Do you play video games with your kids? Or on your own? What's the big challenge? Getting to the next level. My boys are always begging me to "hang on!" when I call them up from the basement, "I just want to get to this next level and then I'll save the game!"
Ahhh, the next level. Aren't we always striving to get to the next level? The feeling of accomplishment when you've conquered the current level; the exhilaration of triumph; the anticipation of a new challenge.
Then you cross over . . . and you feel like you are back at square one. Oh, I want to go back. This is too unfamiliar; I don't know what I'm doing. This is too hard.
Parenting is a lot like that, only there is no pushing pause when you're sick of the game, no cheatcodes to look for on the Internet, and no walking away when you decide you're done.
Sometimes we are eager and ready for the next level, and other times we are thrust into a new phase without our consent and with no regard for whether or not we are prepared. We are ready to move on, only to find when we get there that the challenges are harder and the stakes higher than we realized.
When our kids are babies, we are often ready for them to walk and talk - to be a bit more independent to give us a break. But that only leads to more involvement to keep them out of everything in their sight.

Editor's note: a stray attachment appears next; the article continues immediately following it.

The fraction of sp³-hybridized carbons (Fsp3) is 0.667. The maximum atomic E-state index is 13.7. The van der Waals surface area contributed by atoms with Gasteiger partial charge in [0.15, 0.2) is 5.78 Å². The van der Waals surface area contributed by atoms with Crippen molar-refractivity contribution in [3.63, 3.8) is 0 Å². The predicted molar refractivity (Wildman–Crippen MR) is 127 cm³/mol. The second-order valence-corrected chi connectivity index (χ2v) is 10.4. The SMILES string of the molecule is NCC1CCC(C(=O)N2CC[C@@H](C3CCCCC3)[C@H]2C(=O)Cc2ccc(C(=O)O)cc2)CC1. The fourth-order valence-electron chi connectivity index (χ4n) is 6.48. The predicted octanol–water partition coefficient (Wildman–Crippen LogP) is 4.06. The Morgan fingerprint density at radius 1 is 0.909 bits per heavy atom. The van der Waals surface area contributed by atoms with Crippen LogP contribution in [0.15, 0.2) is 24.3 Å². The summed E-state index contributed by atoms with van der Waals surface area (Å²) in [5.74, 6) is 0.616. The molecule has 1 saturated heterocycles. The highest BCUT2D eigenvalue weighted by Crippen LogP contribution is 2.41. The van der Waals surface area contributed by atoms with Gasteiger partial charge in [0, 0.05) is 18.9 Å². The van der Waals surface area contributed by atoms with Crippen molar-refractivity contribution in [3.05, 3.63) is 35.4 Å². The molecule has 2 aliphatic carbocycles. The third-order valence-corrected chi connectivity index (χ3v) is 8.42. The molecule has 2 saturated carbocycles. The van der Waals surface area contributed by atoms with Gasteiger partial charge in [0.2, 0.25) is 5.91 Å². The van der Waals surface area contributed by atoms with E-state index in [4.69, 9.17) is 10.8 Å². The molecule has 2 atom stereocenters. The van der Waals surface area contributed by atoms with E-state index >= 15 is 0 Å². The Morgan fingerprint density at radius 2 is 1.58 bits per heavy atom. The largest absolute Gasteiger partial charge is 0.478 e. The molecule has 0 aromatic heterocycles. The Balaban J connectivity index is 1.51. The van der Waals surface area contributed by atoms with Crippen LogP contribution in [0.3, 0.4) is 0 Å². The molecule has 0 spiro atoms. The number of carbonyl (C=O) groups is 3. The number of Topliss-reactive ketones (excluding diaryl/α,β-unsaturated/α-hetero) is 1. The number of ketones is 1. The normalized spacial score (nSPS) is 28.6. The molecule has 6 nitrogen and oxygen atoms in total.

When they are elementary-aged, we long for them to do things on their own without us having to tell them to; then "tween" and teen years bring about times when we must beg for them to involve us in something - even a conversation!
And as late teens, when they are on the cusp of adulthood, we are quite ready for them to take life on themselves, get their acts together and make something of themselves already. Yet when they start to make moves toward this independence, and we must stand back as parents and let them - there can be sudden onset of panic within our hearts.
When these times arrive, we must trust. Trust that we have done a good job instilling in them all the right things; trust that they have paid attention to some of it; and trust that God's arms start where yours leave off.
So I'm in major trust mode much of the time, because with boys in such different stages of life, I've always got a new level of parenting to conquer. Right now I've got one whom I'm continuing to work with learning to deal with his autistic shortcomings on his own when he is at kindergarten and doesn't have me there to help him; another who is trying to decide whether he's a just a boy who still plays with toys or a "too cool for school" pre-adolescent mish-mash of hormonal emotions; and yet another who is struggling with life decisions for his future.
Within all of this, I'm supposed to be a different mother on different levels playing a different role for each - hour by hour. Be involved . . . stand back . . . you need my help . . . you can do this yourself . . . are you listening? Do you need me to listen? You need to stumble and learn from it . . . please take my hand to keep from falling . . . It is a constant, continuous, never-ending dance.
Some of it I chose for myself, and some was handed to me - without my consent or regard to whether or not I was prepared.
So I trust.